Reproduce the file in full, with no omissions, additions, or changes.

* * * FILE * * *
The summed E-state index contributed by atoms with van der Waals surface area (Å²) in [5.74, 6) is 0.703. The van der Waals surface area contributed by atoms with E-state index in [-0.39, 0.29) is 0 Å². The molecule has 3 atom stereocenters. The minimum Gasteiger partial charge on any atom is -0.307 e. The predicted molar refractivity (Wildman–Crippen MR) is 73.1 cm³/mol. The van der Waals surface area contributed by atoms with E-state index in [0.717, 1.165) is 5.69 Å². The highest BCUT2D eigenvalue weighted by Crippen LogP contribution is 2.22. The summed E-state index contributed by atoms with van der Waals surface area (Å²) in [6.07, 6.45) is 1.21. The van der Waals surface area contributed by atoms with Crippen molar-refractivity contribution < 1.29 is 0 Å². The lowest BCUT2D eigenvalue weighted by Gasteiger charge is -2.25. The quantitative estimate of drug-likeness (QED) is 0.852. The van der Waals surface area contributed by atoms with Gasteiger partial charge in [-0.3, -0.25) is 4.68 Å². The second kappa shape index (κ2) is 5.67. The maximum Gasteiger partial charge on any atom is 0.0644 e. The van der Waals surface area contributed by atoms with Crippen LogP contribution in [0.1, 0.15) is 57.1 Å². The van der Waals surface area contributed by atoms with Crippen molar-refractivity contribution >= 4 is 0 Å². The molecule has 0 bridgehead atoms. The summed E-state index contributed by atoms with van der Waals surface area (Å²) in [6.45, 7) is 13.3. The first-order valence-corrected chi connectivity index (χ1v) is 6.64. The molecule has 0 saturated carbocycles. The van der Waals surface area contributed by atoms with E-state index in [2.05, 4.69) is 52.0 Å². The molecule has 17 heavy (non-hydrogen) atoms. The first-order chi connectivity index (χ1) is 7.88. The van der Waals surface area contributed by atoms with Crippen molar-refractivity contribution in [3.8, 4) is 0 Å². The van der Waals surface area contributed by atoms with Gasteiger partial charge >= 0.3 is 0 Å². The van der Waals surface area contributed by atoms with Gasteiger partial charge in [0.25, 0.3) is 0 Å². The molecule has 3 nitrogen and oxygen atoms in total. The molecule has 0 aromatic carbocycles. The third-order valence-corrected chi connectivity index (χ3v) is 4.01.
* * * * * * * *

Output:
The summed E-state index contributed by atoms with van der Waals surface area (Å²) in [5.74, 6) is 0.703. The van der Waals surface area contributed by atoms with E-state index in [-0.39, 0.29) is 0 Å². The molecule has 3 atom stereocenters. The minimum Gasteiger partial charge on any atom is -0.307 e. The predicted molar refractivity (Wildman–Crippen MR) is 73.1 cm³/mol. The van der Waals surface area contributed by atoms with E-state index in [0.717, 1.165) is 5.69 Å². The highest BCUT2D eigenvalue weighted by Crippen LogP contribution is 2.22. The summed E-state index contributed by atoms with van der Waals surface area (Å²) in [6.07, 6.45) is 1.21. The van der Waals surface area contributed by atoms with Crippen molar-refractivity contribution < 1.29 is 0 Å². The lowest BCUT2D eigenvalue weighted by Gasteiger charge is -2.25. The quantitative estimate of drug-likeness (QED) is 0.852. The van der Waals surface area contributed by atoms with Gasteiger partial charge in [-0.3, -0.25) is 4.68 Å². The second kappa shape index (κ2) is 5.67. The maximum Gasteiger partial charge on any atom is 0.0644 e. The van der Waals surface area contributed by atoms with Crippen LogP contribution in [0.1, 0.15) is 57.1 Å². The van der Waals surface area contributed by atoms with Crippen molar-refractivity contribution >= 4 is 0 Å². The molecule has 0 bridgehead atoms. The summed E-state index contributed by atoms with van der Waals surface area (Å²) in [6.45, 7) is 13.3. The first-order valence-corrected chi connectivity index (χ1v) is 6.64. The molecule has 0 saturated carbocycles. The van der Waals surface area contributed by atoms with E-state index in [2.05, 4.69) is 52.0 Å². The molecule has 17 heavy (non-hydrogen) atoms. The first-order chi connectivity index (χ1) is 7.88. The van der Waals surface area contributed by atoms with Crippen molar-refractivity contribution in [3.8, 4) is 0 Å². The van der Waals surface area contributed by atoms with Gasteiger partial charge >= 0.3 is 0 Å². The van der Waals surface area contributed by atoms with Gasteiger partial charge in [0.25, 0.3) is 0 Å². The molecule has 3 nitrogen and oxygen atoms in total. The molecule has 0 aromatic carbocycles. The third-order valence-corrected chi connectivity index (χ3v) is 4.01.